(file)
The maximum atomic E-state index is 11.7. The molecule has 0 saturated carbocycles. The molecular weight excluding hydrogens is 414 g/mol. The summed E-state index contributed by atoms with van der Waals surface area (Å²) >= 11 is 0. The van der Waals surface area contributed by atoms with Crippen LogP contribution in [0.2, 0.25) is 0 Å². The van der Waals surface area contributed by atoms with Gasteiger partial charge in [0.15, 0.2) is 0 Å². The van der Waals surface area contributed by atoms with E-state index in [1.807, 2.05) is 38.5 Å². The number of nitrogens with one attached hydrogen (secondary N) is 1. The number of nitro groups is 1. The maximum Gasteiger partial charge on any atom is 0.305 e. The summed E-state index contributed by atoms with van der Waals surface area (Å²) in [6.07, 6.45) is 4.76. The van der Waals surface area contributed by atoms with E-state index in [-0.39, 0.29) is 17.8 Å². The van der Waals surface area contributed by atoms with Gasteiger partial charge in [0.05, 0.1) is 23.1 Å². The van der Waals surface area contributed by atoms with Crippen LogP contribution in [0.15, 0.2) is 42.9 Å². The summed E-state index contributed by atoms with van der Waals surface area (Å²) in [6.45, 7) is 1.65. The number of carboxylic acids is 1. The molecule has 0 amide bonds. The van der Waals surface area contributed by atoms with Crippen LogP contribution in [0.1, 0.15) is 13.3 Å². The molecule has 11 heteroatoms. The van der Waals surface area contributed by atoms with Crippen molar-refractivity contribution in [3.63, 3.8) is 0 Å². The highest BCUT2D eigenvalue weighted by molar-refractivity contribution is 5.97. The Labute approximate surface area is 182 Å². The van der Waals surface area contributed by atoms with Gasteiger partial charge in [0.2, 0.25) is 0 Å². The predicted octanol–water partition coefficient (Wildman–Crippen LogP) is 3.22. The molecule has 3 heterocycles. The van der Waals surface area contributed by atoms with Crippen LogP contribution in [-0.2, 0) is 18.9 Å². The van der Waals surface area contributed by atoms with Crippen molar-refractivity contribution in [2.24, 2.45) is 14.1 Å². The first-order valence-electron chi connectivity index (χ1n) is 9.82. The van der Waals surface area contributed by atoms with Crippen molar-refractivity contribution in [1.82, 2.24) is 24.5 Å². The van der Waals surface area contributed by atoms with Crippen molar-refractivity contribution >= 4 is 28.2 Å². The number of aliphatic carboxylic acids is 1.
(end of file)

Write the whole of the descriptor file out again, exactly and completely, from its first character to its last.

The maximum atomic E-state index is 11.7. The molecule has 0 saturated carbocycles. The molecular weight excluding hydrogens is 414 g/mol. The summed E-state index contributed by atoms with van der Waals surface area (Å²) >= 11 is 0. The van der Waals surface area contributed by atoms with Crippen LogP contribution in [0.2, 0.25) is 0 Å². The van der Waals surface area contributed by atoms with Gasteiger partial charge in [0.15, 0.2) is 0 Å². The van der Waals surface area contributed by atoms with E-state index in [1.807, 2.05) is 38.5 Å². The number of nitrogens with one attached hydrogen (secondary N) is 1. The number of nitro groups is 1. The maximum Gasteiger partial charge on any atom is 0.305 e. The summed E-state index contributed by atoms with van der Waals surface area (Å²) in [6.07, 6.45) is 4.76. The van der Waals surface area contributed by atoms with E-state index in [-0.39, 0.29) is 17.8 Å². The van der Waals surface area contributed by atoms with Gasteiger partial charge in [0.05, 0.1) is 23.1 Å². The van der Waals surface area contributed by atoms with Crippen LogP contribution in [0.15, 0.2) is 42.9 Å². The summed E-state index contributed by atoms with van der Waals surface area (Å²) in [6.45, 7) is 1.65. The number of carboxylic acids is 1. The molecule has 0 amide bonds. The van der Waals surface area contributed by atoms with Crippen LogP contribution in [0.1, 0.15) is 13.3 Å². The molecule has 11 heteroatoms. The van der Waals surface area contributed by atoms with Crippen molar-refractivity contribution in [3.63, 3.8) is 0 Å². The highest BCUT2D eigenvalue weighted by molar-refractivity contribution is 5.97. The Labute approximate surface area is 182 Å². The van der Waals surface area contributed by atoms with Gasteiger partial charge in [0.2, 0.25) is 0 Å². The predicted octanol–water partition coefficient (Wildman–Crippen LogP) is 3.22. The molecule has 3 heterocycles. The van der Waals surface area contributed by atoms with Crippen LogP contribution in [-0.2, 0) is 18.9 Å². The van der Waals surface area contributed by atoms with Crippen molar-refractivity contribution in [2.24, 2.45) is 14.1 Å². The first-order valence-electron chi connectivity index (χ1n) is 9.82. The van der Waals surface area contributed by atoms with Crippen molar-refractivity contribution in [1.82, 2.24) is 24.5 Å². The van der Waals surface area contributed by atoms with Crippen molar-refractivity contribution >= 4 is 28.2 Å². The number of aliphatic carboxylic acids is 1.